Many people can do weighted hip thrusters with 315lbs or more, but ask them to do the single leg variations, and they struggle.
The reason I list this one first is two-fold. Obviously it makes it easier to overload (if you only have 60lbs of bands for overhead work, do single arm work and boom: 120lbs of load!), but also because it’s a quality that’s too often neglected in strongman. Watch any competitor with a big squat and deadlift that struggles on yoke and you’re guaranteed to see hip and knee sway and instability. Build this up and watch your times go down.
Resistance Bands: Well, obviously, right? The key is to make sure you’re maximizing effectiveness here.
For example, combine bodyweight, additional load, and bands. A bodyweight pushup may be easy, but wrap a green EFS band around the back, holding one end in either hand, and suddenly that same movement becomes a productive exercise.
Paused Work: I’ve seen competitors struggle to pause squat 50% of their back squat properly. These same competitors often complain of adductor and hip flexor strains, and lower back pain. This isn’t a coincidence.
Not only is paused work a great way to increase what you can get out of light weight, but it can be used to address weaknesses and build mobility and strength in an extended ROM, both qualities crucial to injury prevention. I’ve only ever had one competitor come to me with what I deemed to be adequate flexibility: a hyper-mobile former gymnast who required more stability and strength in stretched position. The best way to build that stability: still more paused work.
Speed work: Traditional dynamic work, especially with resistance in the form of bands, can enable you to use a lighter load to continue to train strength. All those other “lighter” movements such as push ups, pull ups, lunges, and overhead pressing can be done for dynamic effort training. You are not restricted to SBD!
Repetitive effort: Finally, there’s the option to bang out a ton of reps. Band push downs, high rep light load, etc all have their place. Research has been done to show that as long as the set goes to near failure, strength and hypertrophy can still be gained, even with a lighter load.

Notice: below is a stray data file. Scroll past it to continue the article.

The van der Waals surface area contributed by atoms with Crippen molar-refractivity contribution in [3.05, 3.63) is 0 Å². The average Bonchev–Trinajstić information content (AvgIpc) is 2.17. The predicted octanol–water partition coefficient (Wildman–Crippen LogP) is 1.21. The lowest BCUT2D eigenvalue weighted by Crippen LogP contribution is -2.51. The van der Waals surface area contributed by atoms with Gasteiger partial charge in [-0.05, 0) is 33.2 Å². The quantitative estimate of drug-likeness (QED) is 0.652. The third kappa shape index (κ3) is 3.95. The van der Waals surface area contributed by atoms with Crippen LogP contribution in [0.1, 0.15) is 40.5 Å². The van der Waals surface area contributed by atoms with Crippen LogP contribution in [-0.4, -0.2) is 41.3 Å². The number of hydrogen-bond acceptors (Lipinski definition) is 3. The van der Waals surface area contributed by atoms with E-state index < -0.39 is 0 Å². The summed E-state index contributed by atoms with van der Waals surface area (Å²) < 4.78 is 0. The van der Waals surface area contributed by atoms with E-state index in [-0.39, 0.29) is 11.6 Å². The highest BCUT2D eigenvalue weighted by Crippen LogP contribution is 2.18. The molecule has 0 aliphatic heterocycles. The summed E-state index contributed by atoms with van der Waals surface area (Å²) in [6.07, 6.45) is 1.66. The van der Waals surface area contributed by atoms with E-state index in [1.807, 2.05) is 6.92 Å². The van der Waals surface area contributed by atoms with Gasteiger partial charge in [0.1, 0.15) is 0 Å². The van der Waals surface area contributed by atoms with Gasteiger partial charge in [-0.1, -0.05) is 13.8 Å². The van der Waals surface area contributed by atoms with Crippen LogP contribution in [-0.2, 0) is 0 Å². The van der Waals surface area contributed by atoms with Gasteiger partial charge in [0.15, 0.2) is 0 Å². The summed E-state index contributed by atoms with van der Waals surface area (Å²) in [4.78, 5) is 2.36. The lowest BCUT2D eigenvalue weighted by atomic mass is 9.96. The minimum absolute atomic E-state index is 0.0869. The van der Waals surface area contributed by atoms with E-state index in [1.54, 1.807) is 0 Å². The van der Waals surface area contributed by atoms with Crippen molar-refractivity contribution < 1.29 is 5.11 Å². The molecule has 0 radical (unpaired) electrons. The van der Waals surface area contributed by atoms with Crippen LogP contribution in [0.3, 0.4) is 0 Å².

However, many people implement this improperly. Here, I would dedicate most of the time to rest-pause, extended sets, and timed sets. Doing a rest-pause set of 30/16/8, with each mini-set taken near failure, achieves a high amount of tension 3 times, but without the wear and tear (and mundanity) of 3×30. Some famous examples of this include Poundstone Curls, Kroc Rows, Escalating Density Training, Westside 100-rep band sets, and Crossfit style EMOMs or METCONs.
Building Your At Home Workout: How to Set It All Up
We need to reach a certain level of fatigue for our rep work to be productive — and we want to hit high rate-of-force development exercises when we can develop the most force and tension.
So when I write a program like this, I start with a warm up and activation work, program in plyometrics, move to traditional speed work, and then try to hit the “heavy” movements. Your high rep “finishers” should come at the end.
Plyometric: Jump Lunge, 5 sets of 4-6 each leg, 60 seconds between sets
Dynamic Effort: Deadlift Against Bands (this might end up being mostly band tension for many of you): 8-12 sets of 3-5, 60-90 seconds between sets
“Heavy” Legs: Bulgarian Split Squats, 4-6 sets, rep range depends on set up but try to keep it low. Can utilize a pause if not enough weight available.
Repetition Effort: Goblet squat with band, 2 sets x 120 seconds each
Become a Better Strongman
This kind of training is almost guaranteed to be “easier” than traditional gym weight training; so use this time to build work capacity. Train a bit more often, and add in agility, mobility, and other components you may usually neglect.
It’s not likely that you’re going to come out of this hitting a deadlift PR — but that doesn’t mean this time can’t help you to become a better strongman.